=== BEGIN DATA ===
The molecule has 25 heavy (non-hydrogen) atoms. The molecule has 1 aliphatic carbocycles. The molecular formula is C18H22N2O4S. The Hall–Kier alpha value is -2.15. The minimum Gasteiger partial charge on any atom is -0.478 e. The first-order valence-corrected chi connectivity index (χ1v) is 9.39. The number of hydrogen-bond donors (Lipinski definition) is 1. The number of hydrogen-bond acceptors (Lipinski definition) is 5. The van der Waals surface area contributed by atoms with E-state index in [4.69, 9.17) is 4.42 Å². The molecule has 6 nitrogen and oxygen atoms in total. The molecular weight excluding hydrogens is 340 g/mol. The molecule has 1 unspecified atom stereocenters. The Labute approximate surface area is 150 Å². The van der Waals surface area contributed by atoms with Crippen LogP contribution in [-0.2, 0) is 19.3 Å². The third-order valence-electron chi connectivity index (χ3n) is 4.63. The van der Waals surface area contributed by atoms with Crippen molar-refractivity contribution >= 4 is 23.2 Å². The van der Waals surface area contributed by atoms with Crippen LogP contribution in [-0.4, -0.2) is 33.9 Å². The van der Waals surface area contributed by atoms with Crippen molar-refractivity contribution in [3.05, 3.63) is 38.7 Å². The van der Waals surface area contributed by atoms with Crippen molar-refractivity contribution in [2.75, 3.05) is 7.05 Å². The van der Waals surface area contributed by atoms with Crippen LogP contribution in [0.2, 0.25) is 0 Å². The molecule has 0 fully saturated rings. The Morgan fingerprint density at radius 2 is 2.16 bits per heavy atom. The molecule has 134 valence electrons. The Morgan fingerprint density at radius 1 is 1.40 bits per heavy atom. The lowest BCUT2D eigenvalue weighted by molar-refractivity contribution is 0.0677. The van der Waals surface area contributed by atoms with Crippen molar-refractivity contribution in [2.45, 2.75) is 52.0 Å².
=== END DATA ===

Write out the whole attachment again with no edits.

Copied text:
The molecule has 25 heavy (non-hydrogen) atoms. The molecule has 1 aliphatic carbocycles. The molecular formula is C18H22N2O4S. The Hall–Kier alpha value is -2.15. The minimum Gasteiger partial charge on any atom is -0.478 e. The first-order valence-corrected chi connectivity index (χ1v) is 9.39. The number of hydrogen-bond donors (Lipinski definition) is 1. The number of hydrogen-bond acceptors (Lipinski definition) is 5. The van der Waals surface area contributed by atoms with E-state index in [4.69, 9.17) is 4.42 Å². The molecule has 6 nitrogen and oxygen atoms in total. The molecular weight excluding hydrogens is 340 g/mol. The molecule has 1 unspecified atom stereocenters. The Labute approximate surface area is 150 Å². The van der Waals surface area contributed by atoms with Crippen LogP contribution in [-0.2, 0) is 19.3 Å². The third-order valence-electron chi connectivity index (χ3n) is 4.63. The van der Waals surface area contributed by atoms with Crippen molar-refractivity contribution >= 4 is 23.2 Å². The van der Waals surface area contributed by atoms with Crippen LogP contribution in [-0.4, -0.2) is 33.9 Å². The van der Waals surface area contributed by atoms with Crippen molar-refractivity contribution in [3.05, 3.63) is 38.7 Å². The van der Waals surface area contributed by atoms with Crippen molar-refractivity contribution in [2.75, 3.05) is 7.05 Å². The van der Waals surface area contributed by atoms with Crippen LogP contribution in [0.2, 0.25) is 0 Å². The molecule has 0 fully saturated rings. The Morgan fingerprint density at radius 2 is 2.16 bits per heavy atom. The molecule has 134 valence electrons. The Morgan fingerprint density at radius 1 is 1.40 bits per heavy atom. The lowest BCUT2D eigenvalue weighted by molar-refractivity contribution is 0.0677. The van der Waals surface area contributed by atoms with Crippen molar-refractivity contribution in [2.45, 2.75) is 52.0 Å².